To reduce rates of recidivism among young adults, the state Department of Corrections created at the Cheshire Correctional Institution a unit for young men aged 18 to 25 in order to separate them from the general population.
The Truthfulness, Respectfulness, Understanding and Elevating program, which Gov. Dannel Malloy announced two weeks ago, provides the young offenders with developmentally appropriate programming designed by the state DOC in partnership with the Vera Institute of Justice, a national nonprofit research and policy organization. The unit currently houses 38 people, with a group of 14 new participants integrated every month until there are 70 participants, according to Malloy’s press statement. Each group is accompanied by two mentors who advise and oversee the group members. The mentors are level four, high security offenders who must apply to be part of the program.
“The choice to apply to be on the unit is important,” said Alex Frank, a senior program associate at VIJ. “Young people need to practice choice in their decision making.”
The program is modeled on a program in the German prison system that Malloy and DOC officials visited in 2015, according to the New Haven Register. The pilot program costs roughly half a million dollars, with $350,000 from grants and the remainder from the Cheshire Institution’s general operating budget, the Register reported.
Accountability and the freedom to succeed or fail is a recurring theme in the TRUE program’s structure, Frank said. Each day begins with a morning meeting, where participants and mentors speak about their hopes and anxieties of the day. Everyone in the unit then goes to work or school, both of which are located on site and come with a set of individual responsibilities. This is a drastic departure from the daily routine of a normal prison, where inmates are on the unit all day, Frank said.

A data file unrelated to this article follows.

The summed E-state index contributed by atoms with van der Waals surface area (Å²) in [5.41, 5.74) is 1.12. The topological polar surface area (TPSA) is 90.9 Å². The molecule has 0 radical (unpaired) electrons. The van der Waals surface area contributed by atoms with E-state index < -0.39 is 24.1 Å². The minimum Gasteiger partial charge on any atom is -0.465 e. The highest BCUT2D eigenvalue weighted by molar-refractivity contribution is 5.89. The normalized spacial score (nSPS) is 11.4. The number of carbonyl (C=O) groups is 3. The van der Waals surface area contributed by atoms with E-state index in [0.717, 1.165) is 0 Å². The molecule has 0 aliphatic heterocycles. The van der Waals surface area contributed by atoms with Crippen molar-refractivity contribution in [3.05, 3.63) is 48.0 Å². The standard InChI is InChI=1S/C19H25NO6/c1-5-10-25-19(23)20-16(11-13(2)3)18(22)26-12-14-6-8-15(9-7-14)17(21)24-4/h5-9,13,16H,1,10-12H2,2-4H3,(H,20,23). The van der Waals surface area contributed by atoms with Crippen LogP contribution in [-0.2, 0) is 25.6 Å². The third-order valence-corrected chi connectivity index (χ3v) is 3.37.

Malloy said he hopes the program will give its prisoners another chance to reintegrate into society after they are released.
“We know that the longer we keep young people out of the adult criminal justice system, the less likely they are to commit crimes and become incarcerated as adults,” the governor said at the press conference. “All young people make mistakes.”
If a participant makes a mistake within the TRUE program, he undergoes the process of “restorative justice” — a conference with the offender, his group, his mentors and, depending on the severity of the infraction, DOC staff, said Frank. The offender is asked to speak about what he did, how he felt and what motivated him in the moment. His group and mentors speak to how his mistake made them feel, and the parties create a contract in which they promise to behave better.
The VIJ’s research indicates that young people exposed to criminality respond better to accountability and community than to punishment. The VIJ is now measuring the program’s effectiveness by comparing the unit’s incidence statistics to that of its counterparts. It will include measures of school test scores, number of family visits, number of violent incidents as well as descriptive reporting by DOC staff, mentors and participants, Frank said.
The DOC and VIJ will rework the program as data from the program is made available. The VIJ also seeks to implement this program in other correctional institutions across the nation, according to Frank.
“We want to transform prison for all people who are incarcerated,” she said.
The Cheshire Reformatory opened in 1913.